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Elotuzumab Promotes Unique SLAMF7-SLAMF7 Interactions That Enhance Cytotoxicity in Myeloma

August 20, 2019

PHILADELPHIA (August 20, 2019) – The immunostimulatory monoclonal antibody elotuzumab may pack a unique one-two punch to promote cytotoxicity toward multiple myeloma cancer cells, according to new research from Fox Chase Cancer Center.

Elotuzumab given in combination with lenalidomide and dexamethasone is approved for the treatment of patients with relapsed or refractory multiple myeloma. The drug binds signaling lymphocytic activation molecule family member 7 (SLAMF7), a protein that is highly expressed on the surface of myeloma cells.

Prior research showed elotuzumab works through stimulating antibody-dependent cellular cytotoxicity (ADCC) by engaging with the CD16 receptor (FcgRIIIa) on the immune system’s natural killer cells, signaling the cells to attack the cancer cells that have elotuzumab bound to their surface.

However, in addition to being expressed on myeloma cells, SLAMF7 is also expressed on immune cells, most prevalently on natural killer cells, where it acts as a costimulatory receptor.

“In this study, we wanted to see if elotuzumab has a double benefit,” said Kerry S. Campbell, PhD, professor in the Blood Cell Development and Function program at Fox Chase. “First, a benefit by binding to the myeloma target cell and triggering CD16-mediated ADCC, and also by binding to the natural killer cell directly and causing costimulatory signaling that further potentiates the killing of myeloma cells.”

To do that, Campbell and colleagues tested elotuzumab in a cell line of natural killer cells called NK-92 that does not have the CD16 receptor. They found that binding of elotuzumab to SLAMF7 on natural killer cells also induced cytotoxicity independent from CD16-mediated ADCC.

“SLAMF7 is a self-ligand, meaning SLAMF7 on a natural killer cell will bind to SLAMF7 on a myeloma cell, sending a costimulatory signal to the natural killer cell to enhance killing, and elotuzumab enhanced this signal” Campbell said. But if the natural killer cell or the myeloma cell was lacking SLAMF7, this enhanced killing effect was absent.

“The SLAMF7-SLAMF7 effect by elotuzumab also required the intact intracellular domain of SLAMF7 in the natural killer cells, including the signaling sequences in that domain, but did not occur with a truncated SLAMF7,” he added.

Campbell and his team also compared elotuzumab to three other SLAMF7 antibodies and found that only elotuzumab enhanced the SLAMF7-SLAMF7 dependent activation responses.

“This indicated that there is something unique about where elotuzumab binds to the SLAMF7 molecule to potentiate this response,” he said.

The study also showed that elotuzumab’s CD16-independent costimulation was associated with increased NK cell expression of NKG2D, an activating receptor, and ICAM-1 and LFA-1, which are adhesion molecules.

“The upregulated NKG2D was found to play a role in the enhanced killing, and upregulated adhesion molecules presumably also contribute,” Campbell said.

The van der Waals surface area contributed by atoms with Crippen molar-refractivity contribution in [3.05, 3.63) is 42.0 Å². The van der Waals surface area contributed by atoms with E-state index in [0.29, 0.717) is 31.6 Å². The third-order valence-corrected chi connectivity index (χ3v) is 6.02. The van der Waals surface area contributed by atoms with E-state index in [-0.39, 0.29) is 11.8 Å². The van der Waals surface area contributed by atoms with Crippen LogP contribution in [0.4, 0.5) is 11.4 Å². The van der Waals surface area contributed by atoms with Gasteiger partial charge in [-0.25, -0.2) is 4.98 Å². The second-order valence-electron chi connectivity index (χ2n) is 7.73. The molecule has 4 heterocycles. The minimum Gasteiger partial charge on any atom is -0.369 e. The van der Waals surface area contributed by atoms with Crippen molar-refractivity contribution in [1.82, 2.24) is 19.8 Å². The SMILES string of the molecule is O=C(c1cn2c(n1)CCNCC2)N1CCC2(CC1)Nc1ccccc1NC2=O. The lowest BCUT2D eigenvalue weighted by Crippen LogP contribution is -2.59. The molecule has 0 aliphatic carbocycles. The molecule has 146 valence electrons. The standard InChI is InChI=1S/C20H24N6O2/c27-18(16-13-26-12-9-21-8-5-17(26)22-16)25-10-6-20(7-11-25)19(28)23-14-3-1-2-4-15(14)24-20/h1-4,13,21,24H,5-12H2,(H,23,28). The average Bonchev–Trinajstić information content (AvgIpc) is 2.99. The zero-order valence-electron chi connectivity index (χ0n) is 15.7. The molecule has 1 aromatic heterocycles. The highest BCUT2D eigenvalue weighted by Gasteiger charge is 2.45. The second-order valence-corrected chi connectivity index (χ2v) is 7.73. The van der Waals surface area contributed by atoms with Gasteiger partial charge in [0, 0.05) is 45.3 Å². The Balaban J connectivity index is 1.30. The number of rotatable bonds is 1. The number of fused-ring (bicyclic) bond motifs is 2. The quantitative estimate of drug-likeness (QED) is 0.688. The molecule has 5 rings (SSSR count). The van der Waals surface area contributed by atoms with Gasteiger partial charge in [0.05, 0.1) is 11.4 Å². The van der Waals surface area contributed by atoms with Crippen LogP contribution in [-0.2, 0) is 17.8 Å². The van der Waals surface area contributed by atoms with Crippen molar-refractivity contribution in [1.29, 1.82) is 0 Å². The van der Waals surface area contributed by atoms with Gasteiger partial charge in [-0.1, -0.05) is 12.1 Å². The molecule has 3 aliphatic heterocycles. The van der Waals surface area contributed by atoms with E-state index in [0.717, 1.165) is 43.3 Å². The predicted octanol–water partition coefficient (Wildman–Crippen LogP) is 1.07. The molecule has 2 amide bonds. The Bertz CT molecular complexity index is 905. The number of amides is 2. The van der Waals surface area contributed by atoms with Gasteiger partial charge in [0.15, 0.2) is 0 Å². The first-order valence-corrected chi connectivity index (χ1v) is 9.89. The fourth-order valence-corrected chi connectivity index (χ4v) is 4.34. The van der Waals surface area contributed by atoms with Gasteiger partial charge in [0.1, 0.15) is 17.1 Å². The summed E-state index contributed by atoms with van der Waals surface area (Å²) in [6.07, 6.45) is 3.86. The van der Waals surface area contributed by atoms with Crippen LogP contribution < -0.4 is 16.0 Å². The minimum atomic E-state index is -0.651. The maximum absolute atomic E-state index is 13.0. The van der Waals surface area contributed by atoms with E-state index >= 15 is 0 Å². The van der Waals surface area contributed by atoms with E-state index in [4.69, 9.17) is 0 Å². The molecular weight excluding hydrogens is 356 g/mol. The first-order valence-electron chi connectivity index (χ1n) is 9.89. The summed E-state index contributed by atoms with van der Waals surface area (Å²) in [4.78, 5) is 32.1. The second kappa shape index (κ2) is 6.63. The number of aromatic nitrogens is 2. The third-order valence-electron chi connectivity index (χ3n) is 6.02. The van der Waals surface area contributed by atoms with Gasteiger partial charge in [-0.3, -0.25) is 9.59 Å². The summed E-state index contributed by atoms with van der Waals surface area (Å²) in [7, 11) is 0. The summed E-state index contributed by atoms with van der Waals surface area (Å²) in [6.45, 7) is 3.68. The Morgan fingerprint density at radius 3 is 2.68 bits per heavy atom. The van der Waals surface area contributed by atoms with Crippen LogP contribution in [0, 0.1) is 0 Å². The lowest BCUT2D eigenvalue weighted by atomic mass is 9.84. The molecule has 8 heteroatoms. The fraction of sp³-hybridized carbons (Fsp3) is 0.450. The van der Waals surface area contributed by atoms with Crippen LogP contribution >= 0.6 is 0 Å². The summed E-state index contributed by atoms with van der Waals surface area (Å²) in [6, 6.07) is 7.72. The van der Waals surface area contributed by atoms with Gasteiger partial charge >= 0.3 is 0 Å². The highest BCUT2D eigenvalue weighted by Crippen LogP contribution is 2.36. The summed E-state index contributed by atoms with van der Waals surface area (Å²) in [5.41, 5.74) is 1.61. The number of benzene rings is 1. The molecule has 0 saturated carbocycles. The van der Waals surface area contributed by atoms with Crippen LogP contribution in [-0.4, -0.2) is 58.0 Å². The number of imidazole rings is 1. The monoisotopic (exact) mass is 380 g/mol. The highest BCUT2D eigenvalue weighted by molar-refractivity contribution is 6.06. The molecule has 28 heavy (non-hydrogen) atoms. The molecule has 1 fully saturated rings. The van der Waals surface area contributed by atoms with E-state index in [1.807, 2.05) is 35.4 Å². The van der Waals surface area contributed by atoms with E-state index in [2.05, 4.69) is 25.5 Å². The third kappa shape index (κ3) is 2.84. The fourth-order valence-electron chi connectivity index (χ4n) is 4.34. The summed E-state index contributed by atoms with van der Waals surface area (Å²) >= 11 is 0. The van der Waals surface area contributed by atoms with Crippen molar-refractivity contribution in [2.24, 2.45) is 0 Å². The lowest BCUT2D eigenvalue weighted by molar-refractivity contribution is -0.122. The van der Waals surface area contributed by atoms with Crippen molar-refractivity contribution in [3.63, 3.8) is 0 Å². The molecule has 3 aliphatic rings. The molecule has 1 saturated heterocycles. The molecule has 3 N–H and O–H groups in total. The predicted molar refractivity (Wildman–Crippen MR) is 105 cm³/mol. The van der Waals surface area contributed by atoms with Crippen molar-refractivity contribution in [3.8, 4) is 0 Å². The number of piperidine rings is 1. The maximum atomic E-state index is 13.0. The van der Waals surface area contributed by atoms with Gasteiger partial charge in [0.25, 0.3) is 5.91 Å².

The paper, “Enhanced SLAMF7 Homotypic Interactions by Elotuzumab Improves NK Cell Killing of Multiple Myeloma,” was published in Cancer Immunology Research, a journal of the American Association for Cancer Research.

This work was supported by Bristol Myers Squibb Collaborative Science Center of Excellence grants CA204-013, CA-204-156, and CA204-214, FCCC Bucks County, and Main Line Boards of Associates; National Institutes of Health Training grant T32 CA9035; and National Cancer Institute Comprehensive Cancer Center Support Grant CA06927.

       

The Hospital of Fox Chase Cancer Center and its affiliates (collectively “Fox Chase Cancer Center”), a member of the Temple University Health System, is one of the leading cancer research and treatment centers in the United States. Founded in 1904 in Philadelphia as one of the nation’s first cancer hospitals, Fox Chase was also among the first institutions to be designated a National Cancer Institute Comprehensive Cancer Center in 1974. Fox Chase researchers have won the highest awards in their fields, including two Nobel Prizes. Fox Chase physicians are also routinely recognized in national rankings, and the Center’s nursing program has received the Magnet recognition for excellence five consecutive times. Today, Fox Chase conducts a broad array of nationally competitive basic, translational, and clinical research, with special programs in cancer prevention, detection, survivorship and community outreach. It is the policy of Fox Chase Cancer Center that there shall be no exclusion from, or participation in, and no one denied the benefits of, the delivery of quality medical care on the basis of race, ethnicity, religion, sexual orientation, gender, gender identity/expression, disability, age, ancestry, color, national origin, physical ability, level of education, or source of payment.
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